I fixed the image into a frame at my mother’s home. Cropped. Slightly elongated. I wanted to see how the colors would compliment her interior space. Not sure yet if this work is meant for her space. She loves it, so that’s a good start.
Two important things I learned from this project, which will be repeated again later. #1 Paint down, gravity is your friend with paint pens. #2 Don’t forget to wait until the paint dries.
NEW Look! NEW videos, at Art & All Tings Love Channel. I will be releasing a tutorial on how to trace images from your computer screen.
I enjoyed this story so much that during college I almost got a tattoo of "poetic justice" in Arabic on my lower back. You know the kind and please don't ask me why? Why not? And Arabic? It was a phase and the written language so lovely. And I still don't have any tattoos but that's not what this is about!
Every Woman by Monica Stewart
At the time I didn't know who the artist was but my first thought was....now this makes sense. It was that moment of wow! This is an art piece I would love to see up close.
While working on this painting it became very clear to me that "proportion" is definitely not my strongest skillset. As you can see in this video my three year old son has turned into a teenager in the painting.
Pac-man has ghost in it, that's Halloween-ish and why not paint it in Candy Corn colors? So I did.
It's so hard for me to just stop and rest. Even now I'm writing this blog, but you know what I mean, right? At least I hope so.
After I finished this exercise I sent it to him. But the I thought. Wait, what will happen if I do this again in a few months? It looks good to me now but in a few months it may not.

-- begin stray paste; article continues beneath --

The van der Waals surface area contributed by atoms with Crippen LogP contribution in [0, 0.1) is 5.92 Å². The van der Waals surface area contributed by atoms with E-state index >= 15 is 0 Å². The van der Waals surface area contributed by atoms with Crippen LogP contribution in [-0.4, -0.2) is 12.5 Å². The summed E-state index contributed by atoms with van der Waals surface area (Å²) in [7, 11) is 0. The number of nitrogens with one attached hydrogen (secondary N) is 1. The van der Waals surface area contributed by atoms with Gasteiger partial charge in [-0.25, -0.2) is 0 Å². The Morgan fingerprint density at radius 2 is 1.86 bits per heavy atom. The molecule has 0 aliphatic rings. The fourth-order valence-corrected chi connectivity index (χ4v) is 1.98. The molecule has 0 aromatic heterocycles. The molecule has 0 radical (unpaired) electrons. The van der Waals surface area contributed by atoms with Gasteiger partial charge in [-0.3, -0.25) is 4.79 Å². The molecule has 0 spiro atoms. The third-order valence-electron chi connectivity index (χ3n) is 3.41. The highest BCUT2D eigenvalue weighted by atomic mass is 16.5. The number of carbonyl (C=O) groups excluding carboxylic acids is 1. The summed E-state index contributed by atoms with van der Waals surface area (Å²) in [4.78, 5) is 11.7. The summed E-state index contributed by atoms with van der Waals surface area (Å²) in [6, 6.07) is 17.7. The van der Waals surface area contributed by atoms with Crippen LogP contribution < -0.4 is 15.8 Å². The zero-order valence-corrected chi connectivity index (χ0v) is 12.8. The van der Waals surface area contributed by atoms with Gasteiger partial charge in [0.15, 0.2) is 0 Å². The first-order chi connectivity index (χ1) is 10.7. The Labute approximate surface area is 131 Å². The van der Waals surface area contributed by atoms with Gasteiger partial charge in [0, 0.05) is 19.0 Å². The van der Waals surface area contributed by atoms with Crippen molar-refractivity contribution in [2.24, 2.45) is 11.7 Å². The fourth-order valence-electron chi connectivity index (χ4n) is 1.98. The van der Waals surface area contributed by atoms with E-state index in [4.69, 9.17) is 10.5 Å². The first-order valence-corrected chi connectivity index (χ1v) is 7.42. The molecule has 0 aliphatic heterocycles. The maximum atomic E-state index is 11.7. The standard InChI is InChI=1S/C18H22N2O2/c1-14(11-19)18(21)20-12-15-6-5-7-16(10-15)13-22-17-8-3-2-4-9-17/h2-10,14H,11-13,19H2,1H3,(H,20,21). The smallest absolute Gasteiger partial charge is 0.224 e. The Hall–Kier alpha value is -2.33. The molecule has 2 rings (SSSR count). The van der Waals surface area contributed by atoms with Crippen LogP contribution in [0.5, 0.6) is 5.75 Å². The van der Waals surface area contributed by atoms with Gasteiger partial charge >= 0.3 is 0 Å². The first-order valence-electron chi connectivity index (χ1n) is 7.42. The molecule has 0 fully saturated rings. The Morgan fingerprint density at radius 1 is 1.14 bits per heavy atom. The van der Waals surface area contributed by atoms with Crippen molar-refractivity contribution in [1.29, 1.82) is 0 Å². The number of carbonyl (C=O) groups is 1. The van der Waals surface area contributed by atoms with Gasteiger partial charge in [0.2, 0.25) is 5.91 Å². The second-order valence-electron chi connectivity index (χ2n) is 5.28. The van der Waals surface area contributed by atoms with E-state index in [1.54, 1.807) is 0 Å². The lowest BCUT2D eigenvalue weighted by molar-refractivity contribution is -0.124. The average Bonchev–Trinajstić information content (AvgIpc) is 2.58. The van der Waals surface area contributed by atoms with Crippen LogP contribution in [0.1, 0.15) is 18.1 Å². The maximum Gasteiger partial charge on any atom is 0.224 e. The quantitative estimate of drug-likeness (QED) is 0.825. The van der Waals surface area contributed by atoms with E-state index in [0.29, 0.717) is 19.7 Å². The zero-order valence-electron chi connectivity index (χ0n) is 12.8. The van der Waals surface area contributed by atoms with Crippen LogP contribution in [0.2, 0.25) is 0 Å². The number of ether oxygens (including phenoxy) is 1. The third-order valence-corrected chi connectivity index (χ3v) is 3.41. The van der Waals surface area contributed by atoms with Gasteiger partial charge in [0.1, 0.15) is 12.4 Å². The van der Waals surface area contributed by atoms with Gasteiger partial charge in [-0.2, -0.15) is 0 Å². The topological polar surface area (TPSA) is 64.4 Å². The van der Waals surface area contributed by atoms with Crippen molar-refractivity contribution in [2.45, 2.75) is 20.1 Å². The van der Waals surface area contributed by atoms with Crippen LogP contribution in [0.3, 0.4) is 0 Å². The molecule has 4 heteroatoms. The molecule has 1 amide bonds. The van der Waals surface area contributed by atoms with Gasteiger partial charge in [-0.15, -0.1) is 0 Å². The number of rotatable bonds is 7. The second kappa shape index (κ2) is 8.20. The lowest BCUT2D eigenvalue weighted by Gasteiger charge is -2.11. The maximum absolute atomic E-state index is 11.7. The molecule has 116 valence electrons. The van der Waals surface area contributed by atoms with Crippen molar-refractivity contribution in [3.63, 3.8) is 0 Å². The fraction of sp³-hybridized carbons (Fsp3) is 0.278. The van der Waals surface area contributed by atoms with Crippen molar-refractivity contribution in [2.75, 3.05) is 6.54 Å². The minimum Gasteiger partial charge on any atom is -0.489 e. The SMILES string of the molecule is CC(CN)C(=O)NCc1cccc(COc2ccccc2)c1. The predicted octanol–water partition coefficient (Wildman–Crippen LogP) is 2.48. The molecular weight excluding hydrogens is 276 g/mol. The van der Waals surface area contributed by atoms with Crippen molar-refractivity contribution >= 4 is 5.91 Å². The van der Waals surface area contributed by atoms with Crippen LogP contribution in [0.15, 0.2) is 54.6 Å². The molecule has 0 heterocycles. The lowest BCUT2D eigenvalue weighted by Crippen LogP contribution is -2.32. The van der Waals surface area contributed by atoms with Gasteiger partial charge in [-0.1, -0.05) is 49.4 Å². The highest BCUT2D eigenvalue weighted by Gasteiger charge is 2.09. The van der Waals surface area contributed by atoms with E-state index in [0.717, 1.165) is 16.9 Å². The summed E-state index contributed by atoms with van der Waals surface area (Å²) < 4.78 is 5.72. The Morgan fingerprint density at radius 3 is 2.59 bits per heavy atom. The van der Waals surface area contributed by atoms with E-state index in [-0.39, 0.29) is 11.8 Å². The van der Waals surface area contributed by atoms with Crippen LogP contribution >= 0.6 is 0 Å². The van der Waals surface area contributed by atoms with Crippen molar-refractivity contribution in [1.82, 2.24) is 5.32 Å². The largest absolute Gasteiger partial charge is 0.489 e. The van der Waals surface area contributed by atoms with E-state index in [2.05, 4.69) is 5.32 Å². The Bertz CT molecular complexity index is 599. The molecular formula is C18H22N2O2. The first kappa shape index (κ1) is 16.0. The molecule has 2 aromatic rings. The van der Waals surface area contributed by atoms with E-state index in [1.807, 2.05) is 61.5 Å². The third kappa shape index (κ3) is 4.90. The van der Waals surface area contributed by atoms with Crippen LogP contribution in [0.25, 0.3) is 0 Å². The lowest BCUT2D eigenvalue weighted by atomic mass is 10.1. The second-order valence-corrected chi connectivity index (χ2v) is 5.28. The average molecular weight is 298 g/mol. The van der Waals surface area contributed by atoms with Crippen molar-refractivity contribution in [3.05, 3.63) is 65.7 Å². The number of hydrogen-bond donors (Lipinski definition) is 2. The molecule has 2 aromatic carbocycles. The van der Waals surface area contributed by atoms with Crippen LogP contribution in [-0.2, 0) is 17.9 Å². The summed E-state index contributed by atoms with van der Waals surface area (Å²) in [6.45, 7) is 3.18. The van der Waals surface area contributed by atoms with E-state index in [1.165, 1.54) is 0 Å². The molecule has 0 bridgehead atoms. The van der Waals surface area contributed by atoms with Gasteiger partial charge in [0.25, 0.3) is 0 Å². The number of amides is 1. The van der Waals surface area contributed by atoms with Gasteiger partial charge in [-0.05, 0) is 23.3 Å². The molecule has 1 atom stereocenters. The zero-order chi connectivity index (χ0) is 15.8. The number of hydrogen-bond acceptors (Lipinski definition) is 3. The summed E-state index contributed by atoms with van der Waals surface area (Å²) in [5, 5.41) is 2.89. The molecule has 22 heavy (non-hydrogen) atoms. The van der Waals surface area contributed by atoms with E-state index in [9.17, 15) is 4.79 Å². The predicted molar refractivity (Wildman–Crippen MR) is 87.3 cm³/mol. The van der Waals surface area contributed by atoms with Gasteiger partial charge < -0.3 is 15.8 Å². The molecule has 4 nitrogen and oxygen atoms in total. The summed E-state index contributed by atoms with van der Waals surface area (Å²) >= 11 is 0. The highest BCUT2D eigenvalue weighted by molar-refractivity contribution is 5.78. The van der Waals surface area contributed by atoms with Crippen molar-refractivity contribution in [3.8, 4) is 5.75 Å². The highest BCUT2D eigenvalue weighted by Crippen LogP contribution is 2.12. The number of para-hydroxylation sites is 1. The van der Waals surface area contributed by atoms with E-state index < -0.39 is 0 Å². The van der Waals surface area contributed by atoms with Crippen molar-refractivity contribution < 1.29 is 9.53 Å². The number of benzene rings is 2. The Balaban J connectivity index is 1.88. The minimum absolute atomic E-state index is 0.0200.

I forgot to update you guys about this but that art package I sent to my grandmother arrived!
Speed Painting of Lipstick & My thoughts and experience with filming my work. Learning to let go, enjoy the process and PAINT....because that’s what it’s really about.
Packaging a 16 inch by 20 inch canvas sounds easy to say but with two small children, a husband and working overnights, what should have been a seemingly small task to complete turned into....something much more time consuming and I'm so glad I did some test shipping.
Last spring, the arts and crafts store Michaels had a sale on large level three canvases so purchased a few. I've never painted on such large canvases before so I was excited about the experience. For whatever reason in my mind, I didn't think there would be much of a difference working on a large surface. I don't know why I thought this.
Here is one of the upcycled large canvases I added to our living room. Before the beach scene, the canvas was an abstract art piece. I was exploring colors and shapes. See the next images. I was completely filled with joy that I was able to create such a large art work. And I became…
Upcycling, repainting and starting over with my old art works. This is a new project of mine and I’m so happy to reuse these canvases and turn them into new works for my home.
Richard J. Powell is John Spencer Bassett Professor of Art & Art History at Duke University, where he has taught since 1989. He studied at Morehouse College and Howard University before earning his doctorate in art history at Yale University. Along with teaching courses in American art, the arts of the African Diaspora, and contemporary visual studies, he has written extensively on topics ranging from primitivism to postmodernism, including such titles as Homecoming: The Art and Life of William H. Johnson (1991), Black Art: A Cultural History (1997 & 2002), and Cutting a Figure: Fashioning Black Portraiture (2008).
It was even discovered that Neptune Thurston taught artist, Gilbert Stuart how to paint heads and faces.**
"Art is strange-looking stuff and most people don’t understand art. Most people don’t understand my art, the art of the Negroes, because most people don’t understand me, don’t understand the Negroes at all. If everybody understand one another, wouldn’t nobody make art. Art is something to open your eyes. Art is for understanding." ~Thornton Dial